The Tiuna is a kind of Panamanian-flagged fishing vessel known as a purse seiner, a ship that fishes by deploying a large wall of netting that can encircle a whole school of fish before the lines are drawn tight, trapping fish and whatever else is in the net.
Tracking data from an onboard anti-collision device called an AIS — Automatic Identification System — shows that the ship set off from Panama and travelled to the Colombian coast before heading west. On October 10th, just on the western edge of the Galapagos Marine Reserve, the Tiuna's AIS was turned off, exposing it to potential collisions but also keeping its location secret.
It didn't resume broadcasting the ship's location until October 25, when the Tiuna sailed from the eastern edge of the Galapagos Marine Reserve straight to Manta, Ecuador.
"We don't see it for 15 days, then 15 days later it appears on the Eastern side of the reserve and goes straight into port in Ecuador," said Lacey Malarky, an analyst who studies illegal fishing for Oceana, an organization focused on ocean protection and restoration. Malarky is one of two authors of a report recently released by Oceana highlighting the suspicious ways fishing vessels broadcasting AIS tend to "go dark" in places they're likely to be engaged in illegal fishing.
"So we don't know what this vessel was doing during those 15 days. Fifteen days is a pretty long time — we don't know if they were fishing within the reserve, if they met up with another vessel and received fish or transferred illegally caught fish, we have no idea what's happening," she said. "There shouldn't be any questions, especially around these really valuable areas."
Illegal fishing is a huge problem around the globe, and it threatens the marine reserves essential for ocean health.
If those reserves aren't protected, it could cause widespread catastrophe among fisheries, which would affect hundreds of millions of lives. That possibility, along with related criminal enterprises that have sprung up around illegal fishing, are so serious that the US State Department considers illegal fishing a national security threat.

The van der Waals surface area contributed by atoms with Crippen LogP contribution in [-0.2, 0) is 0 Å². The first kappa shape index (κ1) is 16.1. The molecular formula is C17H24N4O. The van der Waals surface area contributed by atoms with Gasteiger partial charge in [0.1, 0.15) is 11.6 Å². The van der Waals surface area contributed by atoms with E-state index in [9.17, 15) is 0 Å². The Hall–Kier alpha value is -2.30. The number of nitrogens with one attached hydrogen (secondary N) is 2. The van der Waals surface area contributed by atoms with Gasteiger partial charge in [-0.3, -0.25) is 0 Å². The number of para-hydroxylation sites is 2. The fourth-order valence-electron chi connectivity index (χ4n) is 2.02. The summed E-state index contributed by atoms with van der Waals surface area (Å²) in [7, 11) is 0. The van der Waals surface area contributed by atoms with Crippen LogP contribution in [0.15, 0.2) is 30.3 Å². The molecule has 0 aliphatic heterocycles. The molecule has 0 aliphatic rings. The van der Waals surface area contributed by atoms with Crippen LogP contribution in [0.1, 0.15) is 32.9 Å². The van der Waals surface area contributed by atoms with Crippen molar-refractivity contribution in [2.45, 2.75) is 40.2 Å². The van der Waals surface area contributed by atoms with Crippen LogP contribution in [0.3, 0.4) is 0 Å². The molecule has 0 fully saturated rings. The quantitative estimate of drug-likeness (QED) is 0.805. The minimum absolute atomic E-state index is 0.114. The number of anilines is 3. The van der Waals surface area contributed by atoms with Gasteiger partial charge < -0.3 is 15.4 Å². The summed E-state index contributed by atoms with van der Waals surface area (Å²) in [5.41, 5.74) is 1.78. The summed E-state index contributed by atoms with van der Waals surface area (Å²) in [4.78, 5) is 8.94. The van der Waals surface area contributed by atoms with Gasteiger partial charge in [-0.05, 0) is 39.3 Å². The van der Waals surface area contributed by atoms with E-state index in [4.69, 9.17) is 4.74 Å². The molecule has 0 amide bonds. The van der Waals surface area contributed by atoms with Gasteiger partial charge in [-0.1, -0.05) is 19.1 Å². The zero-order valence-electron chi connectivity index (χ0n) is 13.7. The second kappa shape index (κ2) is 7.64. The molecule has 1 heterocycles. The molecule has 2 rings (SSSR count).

Using a database from Global Fishing Watch that tracks AIS data from ships around the globe, Oceana discovered that fishing vessels disappear in protected, suspicious areas with disturbing frequency. Four of those cases are highlighted in the report, include the story of the Tiuna.
Marine Protected Areas like the Galapagos Marine Reserve are essential for protecting biodiversity and for giving stressed oceans a way to bounce back.
That particular reserve is one of the richest on the planet. It's a World Heritage Site that protects corals, sharks, penguins, turtles, marine mammals, and valuable fish like yellowfin tuna, blue sharks, and more.
Inside that zone, only artisanal fishing is allowed — traditional fishermen are allowed to catch fish and tourists can get a permit to go with them, but there is no industrial fishing allowed in the region. Unfortunately, it's also a site where illegal fishing is "rampant," according to Malarky.
In general, illegal fishing operations thrive in areas where enforcement is lax, she said. In some cases those are protected areas on the high seas, in other cases they are in the waters of developing countries, especially sites in West Africa that may not have the naval forces needed to protect their fisheries.